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Hey team, I created a quick “delay” fn.

(defn delay-f
  [f delay-ms]
  (let [timer (Timer.)
        task (atom nil)
        latest-batch (atom [])]
    (fn [& args]
      (swap! latest-batch conj args)
      (when-not @task
        (let [new-task (proxy [TimerTask] []
                         (run []
                           (f @latest-batch)
                           (reset! task nil)
                           (reset! latest-batch [])
                           (.purge timer)))]
          (reset! task new-task)
          (.schedule timer new-task delay-ms))))))
The idea is, based on an ms, I batched the calls to f within that ms, and send it all out at once. I am a bit nervous about my use of atoms, and potential race conditions. If ya’ll have thoughts would appreciate it!


Yeah there’s a race condition in it.


You have to lock around something.


Or use a single atom


And don't use reset!


I worry I can’t rely on atom’s swap! as f could have side-effects


A common pattern is to create a delay that does side effects, then swap in the delay if needed, and force whatever delay is there (the new one if swapped, the old one if not)


(defn delay-f
  [f delay-ms]
  (let [timer       (Timer.)
        lock        (Object.)
        task         (volatile! nil)
        latest-batch (volatile! [])]
    (fn [& args]
      (locking lock
        (vswap! latest-batch conj args)
        (when-not @task
          (let [new-task (proxy [TimerTask] []
                           (run []
                             (locking lock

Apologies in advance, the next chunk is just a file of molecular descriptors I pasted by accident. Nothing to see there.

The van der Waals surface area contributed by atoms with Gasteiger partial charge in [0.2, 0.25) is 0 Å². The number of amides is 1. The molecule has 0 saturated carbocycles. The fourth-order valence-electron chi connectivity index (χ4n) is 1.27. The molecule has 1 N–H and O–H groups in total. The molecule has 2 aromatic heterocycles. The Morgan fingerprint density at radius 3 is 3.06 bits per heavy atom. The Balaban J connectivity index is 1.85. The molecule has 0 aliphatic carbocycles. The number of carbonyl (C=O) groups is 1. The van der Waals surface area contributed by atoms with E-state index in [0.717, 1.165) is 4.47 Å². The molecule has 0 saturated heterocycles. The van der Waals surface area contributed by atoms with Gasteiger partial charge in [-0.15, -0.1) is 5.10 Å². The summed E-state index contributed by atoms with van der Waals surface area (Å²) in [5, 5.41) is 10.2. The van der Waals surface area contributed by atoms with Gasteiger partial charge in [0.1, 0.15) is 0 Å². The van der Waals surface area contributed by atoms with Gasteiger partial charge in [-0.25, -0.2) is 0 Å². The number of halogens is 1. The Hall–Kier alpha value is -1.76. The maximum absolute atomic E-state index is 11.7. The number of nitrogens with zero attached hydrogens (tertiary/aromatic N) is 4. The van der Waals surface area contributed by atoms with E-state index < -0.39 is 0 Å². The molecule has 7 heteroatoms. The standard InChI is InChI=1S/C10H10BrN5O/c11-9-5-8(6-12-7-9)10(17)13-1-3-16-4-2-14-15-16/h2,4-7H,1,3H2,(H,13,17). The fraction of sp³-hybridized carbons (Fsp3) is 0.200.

(f @latest-batch)
                               (vreset! task nil)
                               (vreset! latest-batch [])
                               (.purge timer)))]
            (vreset! task new-task)
            (.schedule timer new-task delay-ms))))))


^just so you know how the lock can work


Fantastic — thank you @U3JH98J4R One noob question: Here, do you use volatile! strictly because it’s faster than an atom, or for some other reason? Mainly, my assumption is that if I were to replace the volatile variables there with an atom, I assume things will still work because of the lock. If that’s not the case, would love to know, to get a better grasp of how things work


Things would still work, yeah. Volatile would just be faster since the lock makes CAS redundant


But I recommend nitro cold brew coffee, around 2 Liters, if you want to dive into JVM concurrency and properly understand volatile

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I'm not sure I do 100%


Aweesome! thanks @U3JH98J4R — learning bit by bit!


One more noob question: would we need to add one more (locking inside the TimerTask? (reason being that it does vreset! outside of initial lock)


Timer is for one-off timers. DelayQueue is for delays in an ongoing stream of work.


oo. will look deeper, thanks!


(This seems more the latter, but I’m not exactly sure.)


a delayqueue would still need a worker thread to service it, something like a scheduled executor bundles a delay queue with a threadpool


Timer is just kind of old fashioned, it predates the existence of java.util.concurrent

Ben Sless17:10:38

I'd also add an overflow condition, this system might memory leak. Also, if you close over the parameters you can keep the head of lots of lazy sequences

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